The headline on a Metro section article yesterday about the firing of Howard University Professor Alan McConnell inaccurately reflected his position. McConnell said he asked a student to retract her remark that he was a "patronizing racist," but made it a point not to "demand an apology," as the headline stated.

A tenured faculty member at Howard University has been fired by the board of trustees for refusing to teach an algebra class after a student called him a "patronizing racist."

Alan McConnell, an associate professor of mathematics who had taught at the university for 13 years, said he decided to stop the class because the student's remark and her refusal to retract it had compromised his "moral authority" to teach. He accused university administrators of not giving him proper support by refusing to assign the student to a different section.

However, the trustees ruled in June that McConnell was guilty of "neglect of professional responsibilities" and fired him, though they agreed to continue his $30,000 salary for a year. Earlier, a five-member faculty grievance committee had recommended unanimously that he not be dismissed.

Tenured faculty members essentially have lifetime jobs and can only be dismissed for cause. A spokesman for the American Association of University Professors (AAUP) said it is very rare for a tenured faculty member to be dismissed.

McConnell, 51, who is white, is seeking reinstatement. The student involved, a freshman, is black, like most Howard undergraduates.

In a hearing last fall before the grievance committee, William Scott, an assistant university general counsel who presented the charges, said the student's accusation of racism was unwarranted. But he said McConnell had broken his obligation to teach the class and sought to hold all its students "hostage until he received the justice that he wanted" in a dispute involving just one class member.

The charges against McConnell were signed by Robert L. Owens III, dean of the college of liberal arts.

Yesterday the AAUP and its Howard University chapter said they are supporting McConnell's request for reinstatement. The AAUP said the university had not followed proper procedures by firing McConnell without permitting him to present his case directly to the trustees. McConnell said he is also considering filing a lawsuit.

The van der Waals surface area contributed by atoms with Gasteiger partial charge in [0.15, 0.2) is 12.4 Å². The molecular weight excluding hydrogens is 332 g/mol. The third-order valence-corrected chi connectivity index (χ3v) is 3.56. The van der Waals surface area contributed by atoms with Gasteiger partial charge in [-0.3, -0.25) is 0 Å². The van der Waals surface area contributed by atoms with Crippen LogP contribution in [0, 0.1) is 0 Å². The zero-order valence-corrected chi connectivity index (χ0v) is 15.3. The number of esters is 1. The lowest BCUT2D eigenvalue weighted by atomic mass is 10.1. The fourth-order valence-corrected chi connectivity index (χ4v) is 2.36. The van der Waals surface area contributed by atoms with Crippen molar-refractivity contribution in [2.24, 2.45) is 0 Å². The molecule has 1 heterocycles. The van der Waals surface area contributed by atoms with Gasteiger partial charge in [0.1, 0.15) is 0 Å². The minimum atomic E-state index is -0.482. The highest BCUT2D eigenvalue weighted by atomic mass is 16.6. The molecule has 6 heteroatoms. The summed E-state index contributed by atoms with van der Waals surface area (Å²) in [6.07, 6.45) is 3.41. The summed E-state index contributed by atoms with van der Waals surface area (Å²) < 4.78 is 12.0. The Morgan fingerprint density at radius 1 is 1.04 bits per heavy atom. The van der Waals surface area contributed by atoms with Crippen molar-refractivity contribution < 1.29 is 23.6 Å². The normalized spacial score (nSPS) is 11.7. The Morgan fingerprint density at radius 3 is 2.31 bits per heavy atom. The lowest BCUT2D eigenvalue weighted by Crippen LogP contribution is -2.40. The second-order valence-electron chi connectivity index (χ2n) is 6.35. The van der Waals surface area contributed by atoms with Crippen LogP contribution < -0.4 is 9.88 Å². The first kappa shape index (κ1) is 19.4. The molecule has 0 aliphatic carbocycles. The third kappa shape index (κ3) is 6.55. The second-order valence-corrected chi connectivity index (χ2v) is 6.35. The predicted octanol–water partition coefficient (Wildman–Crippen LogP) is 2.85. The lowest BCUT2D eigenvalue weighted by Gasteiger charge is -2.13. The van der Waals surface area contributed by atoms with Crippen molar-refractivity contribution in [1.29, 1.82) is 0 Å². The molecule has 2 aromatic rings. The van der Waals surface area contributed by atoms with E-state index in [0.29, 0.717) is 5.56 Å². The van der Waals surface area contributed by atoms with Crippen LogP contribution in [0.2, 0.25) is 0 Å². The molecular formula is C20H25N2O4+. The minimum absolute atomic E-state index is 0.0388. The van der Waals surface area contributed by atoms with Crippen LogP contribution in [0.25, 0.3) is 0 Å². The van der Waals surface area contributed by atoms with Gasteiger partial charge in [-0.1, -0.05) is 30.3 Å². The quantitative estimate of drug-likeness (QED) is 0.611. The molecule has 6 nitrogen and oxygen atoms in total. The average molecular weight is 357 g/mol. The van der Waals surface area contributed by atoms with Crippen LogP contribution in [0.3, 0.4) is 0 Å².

Alan Hermesch, the university spokesman, said Richard P. Thornell, Howard's general counsel, "has been in touch" with AAUP officials about the case. He declined further comment.

Michael R. Winston, the university vice president for academic affairs, also would not discuss the specifics of the case but said: "I have two absolutes that I insist upon: No student has the right to disrupt a class. No faculty member has the right to refuse to teach a class."

Winston said he knew of no other cases in recent years where the university has dismissed a tenured professor, but he said the university "has an obligation to apply the rules across-the-board."

Allison Blakely, a history professor who is president of the 120-member Howard chapter of the AAUP, said yesterday he felt McConnell's ouster did not involve any issue of racial discrimination.

"I don't think there was any racism on the part of the professor," Blakely said, "and I don't think there was any racism on the part of the university."

Blakely said he and many other faculty members urged McConnell to return to the class, but he added, "Professor McConnell is an extremely principled person. He seems sometimes to take positions on principle and to see them to the end at any cost. It think it is sincere idealism . . . . But in some cases it is a dangerous way to be."

According to statements McConnell presented to the grievance committee, the student called him a "patronizing racist" on Sept. 6, 1983, after he told her to stop talking in the back of his classroom.

She repeated the remark a few minutes later, he said, and when he asked her to retract it at the next class meeting, she refused, saying "Go on and teach your class."

McConnell then asked her to leave the room and called security guards who escorted her out when she refused.

That day both McConnell and the student spoke to Austin Lane, the dean of special student services. A few days later the student returned to class again and McConnell then walked out. Another professor took over the class.

According to hearing records, Lane reprimanded the student for her remarks. But both Lane and James Donaldson, the chairman of the math department, said that under university rules, they could not assign the student to a course section taught by a different instructor, as McConnell had requested.

Lane said the student told him that McConnell previously had talked to the class about studies saying blacks perform poorly in math and had compared blacks to monkeys in telling a story about monkeys trying to take too many cookies from a cookie jar.

McConnell strongly denied talking about any studies about black performance in math. He said he told the cookie jar story, as he had done many years before, to make the point that students should not spend too much time on homework, and that he would apologize if anyone had taken the story as a racial reference.